Jump to content
Sign in to follow this  
stewfox

Arctic Sea Ice Discussion 2016-2017: The Refreeze.

Recommended Posts

17 minutes ago, stewfox said:

At last some reasonable increases via IJIS

https://ads.nipr.ac.jp/vishop/#/extent

5294114

5367956

5437344

5539577

True, but even the most recent increase of 102k was still more than 30k below the 2002-2015 average. We haven't had an above average daily increase since Sept 27th.

I suspect this will change big time next week though as more average temperatures take hold over the Pacific side of the central Arctic.

  • Like 1

Share this post


Link to post
Share on other sites
1 hour ago, BornFromTheVoid said:

True, but even the most recent increase of 102k was still more than 30k below the 2002-2015 average. We haven't had an above average daily increase since Sept 27th.

I suspect this will change big time next week though as more average temperatures take hold over the Pacific side of the central Arctic.

I profess to being a bit puzzled by that Born

gefs_t2ma_5d_nh_53.png

Share this post


Link to post
Share on other sites
16 minutes ago, knocker said:

Now you have lost me. It is showing temps 13C above average on the Pacific side.

I removed the post as i had mis read it. Perhaps BFTV will give us a update

Share this post


Link to post
Share on other sites
2 minutes ago, stewfox said:

I removed the post as i had mis read it. Perhaps BFTV will give us a update

Okaydoke. Have removed my reply.

Share this post


Link to post
Share on other sites
2 hours ago, knocker said:

I profess to being a bit puzzled by that Born

gefs_t2ma_5d_nh_53.png

 

I think the surface temps will still be elevated due to the open water heat release and freezing. At the 850hPa level things are going to change quite a bit though, which show the change to a much cooler air mass.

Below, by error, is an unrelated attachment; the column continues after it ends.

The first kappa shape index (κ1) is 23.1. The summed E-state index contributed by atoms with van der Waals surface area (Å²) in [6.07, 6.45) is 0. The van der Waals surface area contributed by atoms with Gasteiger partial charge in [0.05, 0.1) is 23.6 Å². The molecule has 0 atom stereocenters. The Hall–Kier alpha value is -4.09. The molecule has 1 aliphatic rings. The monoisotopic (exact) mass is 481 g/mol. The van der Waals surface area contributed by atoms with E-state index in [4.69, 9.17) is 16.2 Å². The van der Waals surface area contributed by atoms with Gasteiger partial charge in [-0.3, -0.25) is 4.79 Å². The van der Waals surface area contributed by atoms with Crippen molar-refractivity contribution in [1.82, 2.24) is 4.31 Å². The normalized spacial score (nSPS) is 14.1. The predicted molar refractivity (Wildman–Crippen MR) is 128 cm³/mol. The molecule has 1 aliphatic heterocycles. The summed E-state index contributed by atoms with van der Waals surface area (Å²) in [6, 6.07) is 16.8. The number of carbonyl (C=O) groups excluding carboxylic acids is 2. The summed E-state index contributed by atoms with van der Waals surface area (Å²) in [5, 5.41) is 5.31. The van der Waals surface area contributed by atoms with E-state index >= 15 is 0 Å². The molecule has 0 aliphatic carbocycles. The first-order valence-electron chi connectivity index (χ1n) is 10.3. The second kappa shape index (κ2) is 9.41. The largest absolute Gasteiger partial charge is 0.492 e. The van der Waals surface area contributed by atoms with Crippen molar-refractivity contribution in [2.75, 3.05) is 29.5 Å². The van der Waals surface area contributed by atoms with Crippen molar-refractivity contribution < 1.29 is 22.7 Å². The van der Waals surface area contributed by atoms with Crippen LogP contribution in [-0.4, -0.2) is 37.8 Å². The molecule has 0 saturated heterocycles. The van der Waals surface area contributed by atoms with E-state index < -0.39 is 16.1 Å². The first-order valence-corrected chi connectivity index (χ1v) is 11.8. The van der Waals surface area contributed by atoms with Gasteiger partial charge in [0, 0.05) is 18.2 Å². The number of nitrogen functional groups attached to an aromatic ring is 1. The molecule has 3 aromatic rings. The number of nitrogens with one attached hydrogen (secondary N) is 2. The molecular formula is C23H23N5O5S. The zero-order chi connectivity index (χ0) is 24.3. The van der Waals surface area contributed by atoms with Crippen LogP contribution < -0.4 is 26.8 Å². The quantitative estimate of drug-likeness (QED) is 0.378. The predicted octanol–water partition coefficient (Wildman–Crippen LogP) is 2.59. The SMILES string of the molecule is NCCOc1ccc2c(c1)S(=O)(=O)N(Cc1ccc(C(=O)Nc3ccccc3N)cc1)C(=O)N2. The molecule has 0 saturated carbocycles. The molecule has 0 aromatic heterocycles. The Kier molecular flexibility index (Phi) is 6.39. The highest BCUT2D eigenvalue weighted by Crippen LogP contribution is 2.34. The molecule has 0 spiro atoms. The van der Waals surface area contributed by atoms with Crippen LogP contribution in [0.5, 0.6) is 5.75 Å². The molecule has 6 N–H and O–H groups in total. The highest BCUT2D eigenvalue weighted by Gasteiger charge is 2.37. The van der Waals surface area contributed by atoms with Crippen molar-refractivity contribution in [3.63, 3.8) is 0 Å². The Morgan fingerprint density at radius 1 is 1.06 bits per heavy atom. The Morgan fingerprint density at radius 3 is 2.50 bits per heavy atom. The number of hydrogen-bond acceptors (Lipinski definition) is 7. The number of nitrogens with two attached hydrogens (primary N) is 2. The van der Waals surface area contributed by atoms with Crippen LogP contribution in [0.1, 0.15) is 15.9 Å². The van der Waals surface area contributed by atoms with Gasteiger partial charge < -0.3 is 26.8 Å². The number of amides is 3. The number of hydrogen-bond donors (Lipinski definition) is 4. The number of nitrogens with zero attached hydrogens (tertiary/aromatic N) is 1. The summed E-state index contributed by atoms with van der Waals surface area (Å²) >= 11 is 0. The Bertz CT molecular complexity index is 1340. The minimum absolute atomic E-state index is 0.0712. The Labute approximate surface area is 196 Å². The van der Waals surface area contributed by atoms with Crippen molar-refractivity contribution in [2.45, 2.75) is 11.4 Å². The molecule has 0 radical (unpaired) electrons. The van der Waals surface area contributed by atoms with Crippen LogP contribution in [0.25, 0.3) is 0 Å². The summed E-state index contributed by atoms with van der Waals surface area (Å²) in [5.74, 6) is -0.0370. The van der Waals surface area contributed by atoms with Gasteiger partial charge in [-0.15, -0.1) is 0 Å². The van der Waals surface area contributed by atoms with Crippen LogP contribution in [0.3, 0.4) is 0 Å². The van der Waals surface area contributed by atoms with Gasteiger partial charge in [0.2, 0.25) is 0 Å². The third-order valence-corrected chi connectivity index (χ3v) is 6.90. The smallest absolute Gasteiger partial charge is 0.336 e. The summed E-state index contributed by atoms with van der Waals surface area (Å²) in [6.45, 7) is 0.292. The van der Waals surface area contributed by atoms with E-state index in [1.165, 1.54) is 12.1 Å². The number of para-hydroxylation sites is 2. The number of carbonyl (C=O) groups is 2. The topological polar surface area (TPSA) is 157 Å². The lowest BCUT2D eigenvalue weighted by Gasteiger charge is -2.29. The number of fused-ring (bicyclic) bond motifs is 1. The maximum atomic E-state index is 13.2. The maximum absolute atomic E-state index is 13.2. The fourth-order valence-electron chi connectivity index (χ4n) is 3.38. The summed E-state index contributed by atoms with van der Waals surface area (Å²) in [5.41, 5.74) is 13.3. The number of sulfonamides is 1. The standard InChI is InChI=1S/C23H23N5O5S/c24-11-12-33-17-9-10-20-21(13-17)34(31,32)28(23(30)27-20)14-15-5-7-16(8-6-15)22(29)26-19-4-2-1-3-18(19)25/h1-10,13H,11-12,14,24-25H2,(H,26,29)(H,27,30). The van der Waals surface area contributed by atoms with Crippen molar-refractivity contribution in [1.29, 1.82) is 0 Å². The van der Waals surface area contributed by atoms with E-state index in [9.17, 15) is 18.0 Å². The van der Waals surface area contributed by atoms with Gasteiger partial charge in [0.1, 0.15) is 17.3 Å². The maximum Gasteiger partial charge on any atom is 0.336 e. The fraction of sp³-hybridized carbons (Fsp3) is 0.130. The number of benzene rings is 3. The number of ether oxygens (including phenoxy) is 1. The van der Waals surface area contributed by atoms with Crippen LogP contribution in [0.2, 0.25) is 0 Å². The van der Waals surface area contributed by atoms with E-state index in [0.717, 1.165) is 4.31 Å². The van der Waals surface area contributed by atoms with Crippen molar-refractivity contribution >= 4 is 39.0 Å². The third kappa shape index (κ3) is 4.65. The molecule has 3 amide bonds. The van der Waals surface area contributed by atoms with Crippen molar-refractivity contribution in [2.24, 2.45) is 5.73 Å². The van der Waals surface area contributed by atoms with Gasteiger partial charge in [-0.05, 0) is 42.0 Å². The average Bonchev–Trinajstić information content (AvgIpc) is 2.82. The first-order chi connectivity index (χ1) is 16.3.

T0

oVFyjGN.png

 

T72

hAGuuqq.png

 

T120

VWaOPuh.png

 

  • Like 1

Share this post


Link to post
Share on other sites
8 minutes ago, BornFromTheVoid said:

 

I think the surface temps will still be elevated due to the open water heat release and freezing. At the 850hPa level things are going to change quite a bit though, which show the change to a much cooler air mass.

 

I think surface temps will have more of a impact on ice growth then 850hPa temps

We will see, even +ve abnormalities are still going to below freezing. 

Share this post


Link to post
Share on other sites
38 minutes ago, BornFromTheVoid said:

 

I think the surface temps will still be elevated due to the open water heat release and freezing. At the 850hPa level things are going to change quite a bit though, which show the change to a much cooler air mass.

T0

oVFyjGN.png

 

T72

hAGuuqq.png

 

T120

VWaOPuh.png

 

I'm with you now but the EPS is still showing a couple of degrees above average in the 10-15 day period. The eastern side of the Arctic seems to be forecast to cool down quite considerable.

Edited by knocker

Share this post


Link to post
Share on other sites
22 minutes ago, stewfox said:

I think surface temps will have more of a impact on ice growth then 850hPa temps

We will see, even +ve abnormalities are still going to below freezing. 

My understanding is that surface temps are elevated because of the open ocean. As it drops in heat and freezes, heat is released, raising the surface air temperature. We see the opposite in summer when temps over 80N are depressed from melting the ice.
Even if we had a record breaking cold air mass move over the open water near the Bering strait, it would still show close to or above average temps near the surface.